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Our Task

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After long debate in the General Assembly, the Universal Declaration of Human Rights was adopted in the wee hours of the 10th of December, 1948 by the United Nations. Even though the UDHR has been in existence for almost 60 years---and it is the most translated document in the world--many people neither suspect its existence nor realize the positive impact that it could have on their lives. Our task is clear.

Shortly before the Declaration’s adoption, Eleanor Roosevelt---well aware that many governments would not publicize these rights---was quoted in the New York Times newspaper as saying: “…a curious grapevine may seep in even when governments are not anxious for it.”  Surely, she had civil society, that is, associations, clubs, unions and NGOs in mind.

 Our small task force, in cooperation with other NGOs, UN agencies and you will seek to be the grapevine that carries the message everywhere. Eleanor Roosevelt had no knowledge of how easy, rapid, and inexpensive communication in the information age would become. Through our contacts, we have the potential---and intention---to reach millions of people across the globe. NGOs with their worldwide affiliates can send this information where it can be translated, printed and aired locally. Everyone who cares about human rights can participate in sending it further.The woman who insisted that the Declaration be written in terms that anyone could understand, also said:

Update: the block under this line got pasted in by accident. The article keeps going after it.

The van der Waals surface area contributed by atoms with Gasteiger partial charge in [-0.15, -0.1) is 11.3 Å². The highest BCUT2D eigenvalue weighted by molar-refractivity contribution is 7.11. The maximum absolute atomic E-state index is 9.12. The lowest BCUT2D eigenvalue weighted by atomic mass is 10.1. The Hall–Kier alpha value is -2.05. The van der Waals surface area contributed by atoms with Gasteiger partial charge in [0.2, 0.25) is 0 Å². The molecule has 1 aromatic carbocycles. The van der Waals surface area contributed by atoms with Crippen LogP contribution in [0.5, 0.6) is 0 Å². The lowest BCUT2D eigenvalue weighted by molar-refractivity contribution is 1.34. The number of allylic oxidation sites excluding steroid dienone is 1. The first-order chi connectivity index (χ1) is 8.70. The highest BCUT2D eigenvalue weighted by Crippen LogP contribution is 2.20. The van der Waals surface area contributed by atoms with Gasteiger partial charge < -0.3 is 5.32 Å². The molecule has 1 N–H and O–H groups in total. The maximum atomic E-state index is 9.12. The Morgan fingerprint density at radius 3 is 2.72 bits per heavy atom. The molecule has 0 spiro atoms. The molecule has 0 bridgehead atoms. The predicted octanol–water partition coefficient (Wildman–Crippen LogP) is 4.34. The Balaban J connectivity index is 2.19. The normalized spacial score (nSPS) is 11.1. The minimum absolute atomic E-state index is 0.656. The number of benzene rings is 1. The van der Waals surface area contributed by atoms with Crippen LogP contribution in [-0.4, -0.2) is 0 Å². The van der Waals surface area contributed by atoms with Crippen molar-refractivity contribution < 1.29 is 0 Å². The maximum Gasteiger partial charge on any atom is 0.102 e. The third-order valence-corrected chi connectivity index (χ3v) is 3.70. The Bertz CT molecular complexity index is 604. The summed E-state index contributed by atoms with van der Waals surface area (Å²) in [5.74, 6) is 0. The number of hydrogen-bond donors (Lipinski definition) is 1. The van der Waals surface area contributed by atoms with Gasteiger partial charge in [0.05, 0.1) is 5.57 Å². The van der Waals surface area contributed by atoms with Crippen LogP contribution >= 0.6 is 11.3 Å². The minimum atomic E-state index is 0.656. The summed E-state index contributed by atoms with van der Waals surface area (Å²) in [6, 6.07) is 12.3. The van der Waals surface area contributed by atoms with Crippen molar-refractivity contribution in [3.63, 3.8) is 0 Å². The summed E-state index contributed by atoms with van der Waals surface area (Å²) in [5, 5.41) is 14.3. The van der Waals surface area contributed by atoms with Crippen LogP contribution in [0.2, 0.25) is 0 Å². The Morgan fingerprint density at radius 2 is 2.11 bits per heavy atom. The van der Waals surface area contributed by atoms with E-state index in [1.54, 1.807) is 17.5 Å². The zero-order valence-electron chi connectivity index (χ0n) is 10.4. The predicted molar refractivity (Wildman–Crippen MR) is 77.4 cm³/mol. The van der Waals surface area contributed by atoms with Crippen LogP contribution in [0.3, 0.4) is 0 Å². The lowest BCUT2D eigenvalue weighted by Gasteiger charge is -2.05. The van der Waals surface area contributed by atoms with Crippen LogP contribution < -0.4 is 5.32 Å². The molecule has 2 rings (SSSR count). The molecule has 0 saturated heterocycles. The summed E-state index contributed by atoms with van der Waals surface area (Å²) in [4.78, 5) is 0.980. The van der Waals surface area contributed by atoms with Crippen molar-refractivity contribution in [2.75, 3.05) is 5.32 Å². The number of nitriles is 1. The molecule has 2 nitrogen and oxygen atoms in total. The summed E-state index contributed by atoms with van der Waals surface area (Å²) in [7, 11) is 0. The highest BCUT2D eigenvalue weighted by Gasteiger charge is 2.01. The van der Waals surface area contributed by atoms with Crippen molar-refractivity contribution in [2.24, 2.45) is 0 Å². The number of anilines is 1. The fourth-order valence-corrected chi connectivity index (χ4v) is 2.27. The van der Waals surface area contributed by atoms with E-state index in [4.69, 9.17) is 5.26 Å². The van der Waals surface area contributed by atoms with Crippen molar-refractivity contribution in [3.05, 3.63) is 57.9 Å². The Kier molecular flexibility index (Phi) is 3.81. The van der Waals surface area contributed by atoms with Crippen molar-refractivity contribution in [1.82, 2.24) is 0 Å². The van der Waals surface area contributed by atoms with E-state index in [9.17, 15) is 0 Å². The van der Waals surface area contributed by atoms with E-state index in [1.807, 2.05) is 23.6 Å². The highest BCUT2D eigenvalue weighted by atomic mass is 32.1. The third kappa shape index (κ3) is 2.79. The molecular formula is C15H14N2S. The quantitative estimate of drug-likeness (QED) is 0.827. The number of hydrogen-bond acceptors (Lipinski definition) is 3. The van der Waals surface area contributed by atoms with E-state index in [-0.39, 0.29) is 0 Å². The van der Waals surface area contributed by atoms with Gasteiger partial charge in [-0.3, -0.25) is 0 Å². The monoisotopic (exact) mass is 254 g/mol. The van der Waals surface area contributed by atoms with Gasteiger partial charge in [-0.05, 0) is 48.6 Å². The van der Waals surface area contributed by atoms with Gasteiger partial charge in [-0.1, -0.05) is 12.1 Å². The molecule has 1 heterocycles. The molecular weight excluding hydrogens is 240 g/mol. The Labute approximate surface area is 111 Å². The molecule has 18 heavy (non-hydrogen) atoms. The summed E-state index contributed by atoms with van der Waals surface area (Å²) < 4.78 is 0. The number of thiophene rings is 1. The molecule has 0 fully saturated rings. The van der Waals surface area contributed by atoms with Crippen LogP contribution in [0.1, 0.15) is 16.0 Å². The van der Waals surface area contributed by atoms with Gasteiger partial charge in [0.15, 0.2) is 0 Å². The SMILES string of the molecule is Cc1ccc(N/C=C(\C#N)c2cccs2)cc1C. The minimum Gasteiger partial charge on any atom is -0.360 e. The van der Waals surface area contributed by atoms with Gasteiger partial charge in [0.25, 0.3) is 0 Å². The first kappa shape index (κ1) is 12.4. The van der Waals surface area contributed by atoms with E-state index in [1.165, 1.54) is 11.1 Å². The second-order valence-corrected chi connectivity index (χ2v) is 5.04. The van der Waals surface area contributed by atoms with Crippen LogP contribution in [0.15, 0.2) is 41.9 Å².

Where after all, do human rights begin? In small places, close to home - so close and so small that they cannot be seen on any maps of the world. Ye they are the world of the individual person; the neighborhood he lives in; the school or college he attends; the factory, farm or office where he works. Such are the places where every man, woman and child seeks equal justice, equal opportunity, equal dignity without discrimination. Unless these rights have meaning there, they have little meaning anywhere. Without concerted citizen action to uphold them close to home, we shall look in vain for progress in the larger world”.

There can be no greater task for us as citizens of the world than to rescue the legacy of Eleanor Roosevelt. In so doing, we shall enrich our families, our communities, our nation, our world and ourselves.

 

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